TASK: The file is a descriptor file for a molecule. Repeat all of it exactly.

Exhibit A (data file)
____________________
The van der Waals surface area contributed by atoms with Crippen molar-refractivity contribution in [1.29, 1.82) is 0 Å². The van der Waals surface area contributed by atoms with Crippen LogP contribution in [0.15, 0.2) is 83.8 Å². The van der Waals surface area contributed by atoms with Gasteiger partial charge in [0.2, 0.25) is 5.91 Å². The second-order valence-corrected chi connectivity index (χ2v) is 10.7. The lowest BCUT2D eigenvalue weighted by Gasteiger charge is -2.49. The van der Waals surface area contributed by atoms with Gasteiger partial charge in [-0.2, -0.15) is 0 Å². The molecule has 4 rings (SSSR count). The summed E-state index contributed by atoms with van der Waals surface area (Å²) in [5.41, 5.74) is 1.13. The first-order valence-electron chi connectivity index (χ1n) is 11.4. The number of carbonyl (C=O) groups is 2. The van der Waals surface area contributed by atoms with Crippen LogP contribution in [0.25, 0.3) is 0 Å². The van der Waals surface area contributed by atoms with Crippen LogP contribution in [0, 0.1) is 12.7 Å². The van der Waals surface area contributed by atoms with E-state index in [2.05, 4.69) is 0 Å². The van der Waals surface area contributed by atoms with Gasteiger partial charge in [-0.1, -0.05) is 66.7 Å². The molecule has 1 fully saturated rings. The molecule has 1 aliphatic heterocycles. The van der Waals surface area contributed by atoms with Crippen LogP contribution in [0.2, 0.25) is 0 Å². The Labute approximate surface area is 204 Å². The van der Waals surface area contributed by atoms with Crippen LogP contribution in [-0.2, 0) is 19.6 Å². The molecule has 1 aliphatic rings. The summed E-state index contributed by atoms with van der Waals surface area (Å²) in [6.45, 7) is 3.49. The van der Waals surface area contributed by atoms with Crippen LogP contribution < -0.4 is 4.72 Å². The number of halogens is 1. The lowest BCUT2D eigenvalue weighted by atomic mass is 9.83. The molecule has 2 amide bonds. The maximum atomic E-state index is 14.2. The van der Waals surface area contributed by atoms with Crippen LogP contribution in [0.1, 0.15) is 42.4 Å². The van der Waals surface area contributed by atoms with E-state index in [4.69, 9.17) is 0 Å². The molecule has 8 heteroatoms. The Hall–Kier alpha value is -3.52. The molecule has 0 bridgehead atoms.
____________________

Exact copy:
The van der Waals surface area contributed by atoms with Crippen molar-refractivity contribution in [1.29, 1.82) is 0 Å². The van der Waals surface area contributed by atoms with Crippen LogP contribution in [0.15, 0.2) is 83.8 Å². The van der Waals surface area contributed by atoms with Gasteiger partial charge in [0.2, 0.25) is 5.91 Å². The second-order valence-corrected chi connectivity index (χ2v) is 10.7. The lowest BCUT2D eigenvalue weighted by Gasteiger charge is -2.49. The van der Waals surface area contributed by atoms with Gasteiger partial charge in [-0.2, -0.15) is 0 Å². The molecule has 4 rings (SSSR count). The summed E-state index contributed by atoms with van der Waals surface area (Å²) in [5.41, 5.74) is 1.13. The first-order valence-electron chi connectivity index (χ1n) is 11.4. The number of carbonyl (C=O) groups is 2. The van der Waals surface area contributed by atoms with Crippen LogP contribution in [0.25, 0.3) is 0 Å². The van der Waals surface area contributed by atoms with Crippen LogP contribution in [0, 0.1) is 12.7 Å². The van der Waals surface area contributed by atoms with E-state index in [2.05, 4.69) is 0 Å². The van der Waals surface area contributed by atoms with Gasteiger partial charge in [-0.1, -0.05) is 66.7 Å². The molecule has 1 fully saturated rings. The molecule has 1 aliphatic heterocycles. The van der Waals surface area contributed by atoms with Crippen LogP contribution in [0.2, 0.25) is 0 Å². The Labute approximate surface area is 204 Å². The van der Waals surface area contributed by atoms with Crippen LogP contribution in [-0.2, 0) is 19.6 Å². The molecule has 1 aliphatic rings. The summed E-state index contributed by atoms with van der Waals surface area (Å²) in [6.45, 7) is 3.49. The van der Waals surface area contributed by atoms with Crippen LogP contribution < -0.4 is 4.72 Å². The number of halogens is 1. The lowest BCUT2D eigenvalue weighted by atomic mass is 9.83. The molecule has 2 amide bonds. The maximum atomic E-state index is 14.2. The van der Waals surface area contributed by atoms with Crippen LogP contribution in [0.1, 0.15) is 42.4 Å². The van der Waals surface area contributed by atoms with E-state index in [4.69, 9.17) is 0 Å². The molecule has 8 heteroatoms. The Hall–Kier alpha value is -3.52. The molecule has 0 bridgehead atoms.